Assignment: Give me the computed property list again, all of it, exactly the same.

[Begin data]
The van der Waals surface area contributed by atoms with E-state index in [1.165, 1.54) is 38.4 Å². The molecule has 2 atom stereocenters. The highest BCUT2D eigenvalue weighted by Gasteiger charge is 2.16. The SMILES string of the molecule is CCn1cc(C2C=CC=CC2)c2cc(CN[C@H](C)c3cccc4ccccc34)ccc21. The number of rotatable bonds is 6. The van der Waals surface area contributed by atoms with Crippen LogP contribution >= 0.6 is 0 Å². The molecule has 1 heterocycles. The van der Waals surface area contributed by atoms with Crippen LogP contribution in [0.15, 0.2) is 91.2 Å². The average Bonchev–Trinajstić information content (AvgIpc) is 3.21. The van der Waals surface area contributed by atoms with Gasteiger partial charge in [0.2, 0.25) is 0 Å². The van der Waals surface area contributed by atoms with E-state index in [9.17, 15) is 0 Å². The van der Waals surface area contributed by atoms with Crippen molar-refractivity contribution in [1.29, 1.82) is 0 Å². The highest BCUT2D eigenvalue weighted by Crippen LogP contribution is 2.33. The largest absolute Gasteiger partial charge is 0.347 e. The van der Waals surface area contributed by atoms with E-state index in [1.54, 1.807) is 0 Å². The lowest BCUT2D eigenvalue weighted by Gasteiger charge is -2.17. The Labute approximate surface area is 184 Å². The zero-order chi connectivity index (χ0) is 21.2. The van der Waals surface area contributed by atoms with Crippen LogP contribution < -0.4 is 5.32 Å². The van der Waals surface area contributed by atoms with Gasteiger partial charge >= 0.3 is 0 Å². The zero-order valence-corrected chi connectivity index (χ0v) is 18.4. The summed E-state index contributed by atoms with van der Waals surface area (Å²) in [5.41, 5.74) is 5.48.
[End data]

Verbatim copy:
The van der Waals surface area contributed by atoms with E-state index in [1.165, 1.54) is 38.4 Å². The molecule has 2 atom stereocenters. The highest BCUT2D eigenvalue weighted by Gasteiger charge is 2.16. The SMILES string of the molecule is CCn1cc(C2C=CC=CC2)c2cc(CN[C@H](C)c3cccc4ccccc34)ccc21. The number of rotatable bonds is 6. The van der Waals surface area contributed by atoms with Crippen LogP contribution >= 0.6 is 0 Å². The molecule has 1 heterocycles. The van der Waals surface area contributed by atoms with Crippen LogP contribution in [0.15, 0.2) is 91.2 Å². The average Bonchev–Trinajstić information content (AvgIpc) is 3.21. The van der Waals surface area contributed by atoms with Gasteiger partial charge in [0.2, 0.25) is 0 Å². The van der Waals surface area contributed by atoms with E-state index in [9.17, 15) is 0 Å². The van der Waals surface area contributed by atoms with Crippen molar-refractivity contribution in [1.29, 1.82) is 0 Å². The highest BCUT2D eigenvalue weighted by Crippen LogP contribution is 2.33. The largest absolute Gasteiger partial charge is 0.347 e. The van der Waals surface area contributed by atoms with E-state index in [1.54, 1.807) is 0 Å². The lowest BCUT2D eigenvalue weighted by Gasteiger charge is -2.17. The Labute approximate surface area is 184 Å². The zero-order chi connectivity index (χ0) is 21.2. The van der Waals surface area contributed by atoms with Crippen LogP contribution < -0.4 is 5.32 Å². The van der Waals surface area contributed by atoms with Gasteiger partial charge >= 0.3 is 0 Å². The zero-order valence-corrected chi connectivity index (χ0v) is 18.4. The summed E-state index contributed by atoms with van der Waals surface area (Å²) in [5.41, 5.74) is 5.48.